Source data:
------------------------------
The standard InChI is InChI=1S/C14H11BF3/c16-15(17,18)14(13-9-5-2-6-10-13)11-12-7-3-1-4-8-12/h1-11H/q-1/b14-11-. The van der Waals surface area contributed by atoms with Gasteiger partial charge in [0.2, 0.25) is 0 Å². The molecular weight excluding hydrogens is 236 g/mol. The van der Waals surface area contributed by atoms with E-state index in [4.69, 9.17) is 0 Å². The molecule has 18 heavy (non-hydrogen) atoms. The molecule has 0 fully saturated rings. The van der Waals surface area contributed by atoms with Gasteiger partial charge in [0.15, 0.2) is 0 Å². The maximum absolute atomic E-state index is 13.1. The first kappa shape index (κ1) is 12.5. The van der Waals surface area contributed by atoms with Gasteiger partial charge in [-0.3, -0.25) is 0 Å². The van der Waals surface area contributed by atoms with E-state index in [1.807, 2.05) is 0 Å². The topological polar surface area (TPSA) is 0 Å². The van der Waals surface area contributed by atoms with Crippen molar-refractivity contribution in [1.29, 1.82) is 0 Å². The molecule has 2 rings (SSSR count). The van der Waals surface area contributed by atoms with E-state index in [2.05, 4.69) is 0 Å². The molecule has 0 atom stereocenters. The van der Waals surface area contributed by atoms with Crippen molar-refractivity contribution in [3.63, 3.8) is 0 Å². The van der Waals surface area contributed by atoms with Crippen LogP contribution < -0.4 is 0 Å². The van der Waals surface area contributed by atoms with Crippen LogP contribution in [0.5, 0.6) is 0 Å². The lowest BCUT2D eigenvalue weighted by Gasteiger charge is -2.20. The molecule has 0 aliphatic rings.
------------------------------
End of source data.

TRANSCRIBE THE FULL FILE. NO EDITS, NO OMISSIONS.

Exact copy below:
The standard InChI is InChI=1S/C14H11BF3/c16-15(17,18)14(13-9-5-2-6-10-13)11-12-7-3-1-4-8-12/h1-11H/q-1/b14-11-. The van der Waals surface area contributed by atoms with Gasteiger partial charge in [0.2, 0.25) is 0 Å². The molecular weight excluding hydrogens is 236 g/mol. The van der Waals surface area contributed by atoms with E-state index in [4.69, 9.17) is 0 Å². The molecule has 18 heavy (non-hydrogen) atoms. The molecule has 0 fully saturated rings. The van der Waals surface area contributed by atoms with Gasteiger partial charge in [0.15, 0.2) is 0 Å². The maximum absolute atomic E-state index is 13.1. The first kappa shape index (κ1) is 12.5. The van der Waals surface area contributed by atoms with Gasteiger partial charge in [-0.3, -0.25) is 0 Å². The van der Waals surface area contributed by atoms with E-state index in [1.807, 2.05) is 0 Å². The topological polar surface area (TPSA) is 0 Å². The van der Waals surface area contributed by atoms with Crippen molar-refractivity contribution in [1.29, 1.82) is 0 Å². The molecule has 2 rings (SSSR count). The van der Waals surface area contributed by atoms with E-state index in [2.05, 4.69) is 0 Å². The molecule has 0 atom stereocenters. The van der Waals surface area contributed by atoms with Crippen molar-refractivity contribution in [3.63, 3.8) is 0 Å². The van der Waals surface area contributed by atoms with Crippen LogP contribution < -0.4 is 0 Å². The van der Waals surface area contributed by atoms with Crippen LogP contribution in [0.5, 0.6) is 0 Å². The lowest BCUT2D eigenvalue weighted by Gasteiger charge is -2.20. The molecule has 0 aliphatic rings.